Every day of the week, the Chick-Fil-A restaurant chain rakes in more than $6 million dollars — every day, that is, except Sunday when all of the chain's 1,340 stores are closed. It's not because of any state or federal law — this company answers to a higher authority.
Honoring Sunday as a day of rest is just one of the ways Chick-Fil-A combines two things that don't often go together — business and religion.
With every customer it serves, Chick-Fil-A also strives to serve God. It is a company grounded in Christian beliefs that drive everything it does, including closing on one of fast foods’ most profitable days of the week.
"Business people are always quoting, you know, great thinkers in business," President and Chief Operating Officer Dan Cathy said. "You know, whether it be the Jack Welchs or the Peter Druckers, we simply choose to go a little further back in history and say, 'Hey, you know now, the 10 Commandments that Moses scribed, you know, from the heart of God, you know, many, many years ago, are very applicable today."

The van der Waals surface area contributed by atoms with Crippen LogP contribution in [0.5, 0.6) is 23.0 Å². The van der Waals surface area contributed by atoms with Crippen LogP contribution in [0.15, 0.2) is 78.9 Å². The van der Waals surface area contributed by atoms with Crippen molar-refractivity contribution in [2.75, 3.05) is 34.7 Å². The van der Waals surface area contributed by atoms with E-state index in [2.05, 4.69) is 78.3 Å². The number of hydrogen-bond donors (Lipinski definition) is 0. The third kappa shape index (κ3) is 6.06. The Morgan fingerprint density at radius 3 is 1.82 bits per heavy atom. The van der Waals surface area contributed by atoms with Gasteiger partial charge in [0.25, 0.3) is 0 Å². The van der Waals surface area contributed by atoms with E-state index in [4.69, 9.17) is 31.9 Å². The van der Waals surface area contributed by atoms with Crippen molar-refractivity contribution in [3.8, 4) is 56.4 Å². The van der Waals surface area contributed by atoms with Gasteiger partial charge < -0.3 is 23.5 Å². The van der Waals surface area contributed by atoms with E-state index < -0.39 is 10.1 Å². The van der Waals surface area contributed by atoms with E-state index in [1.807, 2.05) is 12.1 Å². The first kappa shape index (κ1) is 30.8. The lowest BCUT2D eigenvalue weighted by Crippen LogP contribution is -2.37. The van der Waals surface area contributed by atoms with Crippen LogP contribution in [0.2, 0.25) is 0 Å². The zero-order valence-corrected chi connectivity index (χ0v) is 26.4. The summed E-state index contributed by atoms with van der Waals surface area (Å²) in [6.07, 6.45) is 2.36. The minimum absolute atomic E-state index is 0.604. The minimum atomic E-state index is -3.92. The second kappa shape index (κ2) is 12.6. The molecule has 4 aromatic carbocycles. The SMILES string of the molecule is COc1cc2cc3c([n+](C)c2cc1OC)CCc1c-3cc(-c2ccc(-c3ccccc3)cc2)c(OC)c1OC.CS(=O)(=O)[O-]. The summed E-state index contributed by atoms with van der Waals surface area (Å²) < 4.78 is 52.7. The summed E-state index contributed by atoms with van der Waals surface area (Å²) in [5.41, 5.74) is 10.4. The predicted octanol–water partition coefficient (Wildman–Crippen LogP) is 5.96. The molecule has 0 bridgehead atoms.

While some may find Cathy's talk of God and business uncomfortable, or even offensive, you wouldn't know it from the appetite customers have for Chick-Fil-A.
At grand openings across the country, parking lots have been filled with scores of people who have spent the night, sleeping in cars and tents, awaiting the unlocking of the doors. Dan Cathy has been known to camp out with the customers instead of staying in a hotel. And at every opening, he rewards the devoted, giving vouchers to the first 100 customers in line for free Chick-Fil-A meals for every week of the year.
While the crowds may come for Chick-Fil-A's signature sandwiches, or because of the quirky cows that beg people to "eat mor chikin," they get more than the usual fast food fare.
Seventy-three new restaurants opened in the just the past year, and sales are up 15 percent to $2.3 billion. And it may be because of the religion factor, and not in spite of it, that this privately held, family-run business has thrived.
But Cathy wouldn't refer to Chic-Fil-A as a "Christian business."